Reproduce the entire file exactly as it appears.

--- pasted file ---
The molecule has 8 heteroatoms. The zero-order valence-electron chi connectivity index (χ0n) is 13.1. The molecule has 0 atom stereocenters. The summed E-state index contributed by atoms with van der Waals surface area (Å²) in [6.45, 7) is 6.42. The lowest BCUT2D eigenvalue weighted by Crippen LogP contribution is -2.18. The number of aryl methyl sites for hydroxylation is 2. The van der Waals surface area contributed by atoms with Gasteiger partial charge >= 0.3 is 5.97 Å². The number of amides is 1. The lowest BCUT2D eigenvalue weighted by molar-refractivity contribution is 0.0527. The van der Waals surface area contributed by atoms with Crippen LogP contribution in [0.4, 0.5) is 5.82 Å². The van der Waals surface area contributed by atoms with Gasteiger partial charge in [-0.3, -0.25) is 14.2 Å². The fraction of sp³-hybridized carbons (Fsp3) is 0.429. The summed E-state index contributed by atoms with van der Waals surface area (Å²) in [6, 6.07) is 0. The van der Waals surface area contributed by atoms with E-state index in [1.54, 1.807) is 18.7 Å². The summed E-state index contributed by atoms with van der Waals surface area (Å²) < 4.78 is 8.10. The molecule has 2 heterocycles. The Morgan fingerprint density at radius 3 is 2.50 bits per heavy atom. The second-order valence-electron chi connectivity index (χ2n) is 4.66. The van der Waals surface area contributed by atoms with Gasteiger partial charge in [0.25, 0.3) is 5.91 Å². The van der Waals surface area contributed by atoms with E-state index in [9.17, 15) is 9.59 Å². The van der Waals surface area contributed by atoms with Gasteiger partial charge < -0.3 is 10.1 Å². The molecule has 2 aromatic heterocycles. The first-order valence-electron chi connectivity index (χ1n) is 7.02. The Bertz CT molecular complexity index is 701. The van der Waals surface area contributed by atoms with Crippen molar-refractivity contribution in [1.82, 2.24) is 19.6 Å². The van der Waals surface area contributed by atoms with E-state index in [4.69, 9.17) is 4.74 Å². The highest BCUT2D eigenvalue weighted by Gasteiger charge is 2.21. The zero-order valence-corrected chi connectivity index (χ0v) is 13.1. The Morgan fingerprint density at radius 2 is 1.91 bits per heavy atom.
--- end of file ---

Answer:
The molecule has 8 heteroatoms. The zero-order valence-electron chi connectivity index (χ0n) is 13.1. The molecule has 0 atom stereocenters. The summed E-state index contributed by atoms with van der Waals surface area (Å²) in [6.45, 7) is 6.42. The lowest BCUT2D eigenvalue weighted by Crippen LogP contribution is -2.18. The number of aryl methyl sites for hydroxylation is 2. The van der Waals surface area contributed by atoms with Gasteiger partial charge >= 0.3 is 5.97 Å². The number of amides is 1. The lowest BCUT2D eigenvalue weighted by molar-refractivity contribution is 0.0527. The van der Waals surface area contributed by atoms with Crippen LogP contribution in [0.4, 0.5) is 5.82 Å². The van der Waals surface area contributed by atoms with Gasteiger partial charge in [-0.3, -0.25) is 14.2 Å². The fraction of sp³-hybridized carbons (Fsp3) is 0.429. The summed E-state index contributed by atoms with van der Waals surface area (Å²) in [6, 6.07) is 0. The van der Waals surface area contributed by atoms with E-state index in [1.54, 1.807) is 18.7 Å². The summed E-state index contributed by atoms with van der Waals surface area (Å²) < 4.78 is 8.10. The molecule has 2 heterocycles. The Morgan fingerprint density at radius 3 is 2.50 bits per heavy atom. The second-order valence-electron chi connectivity index (χ2n) is 4.66. The van der Waals surface area contributed by atoms with Gasteiger partial charge in [0.25, 0.3) is 5.91 Å². The van der Waals surface area contributed by atoms with E-state index in [9.17, 15) is 9.59 Å². The van der Waals surface area contributed by atoms with Gasteiger partial charge < -0.3 is 10.1 Å². The molecule has 2 aromatic heterocycles. The first-order valence-electron chi connectivity index (χ1n) is 7.02. The Bertz CT molecular complexity index is 701. The van der Waals surface area contributed by atoms with Crippen molar-refractivity contribution in [1.82, 2.24) is 19.6 Å². The van der Waals surface area contributed by atoms with E-state index in [4.69, 9.17) is 4.74 Å². The highest BCUT2D eigenvalue weighted by Gasteiger charge is 2.21. The zero-order valence-corrected chi connectivity index (χ0v) is 13.1. The Morgan fingerprint density at radius 2 is 1.91 bits per heavy atom.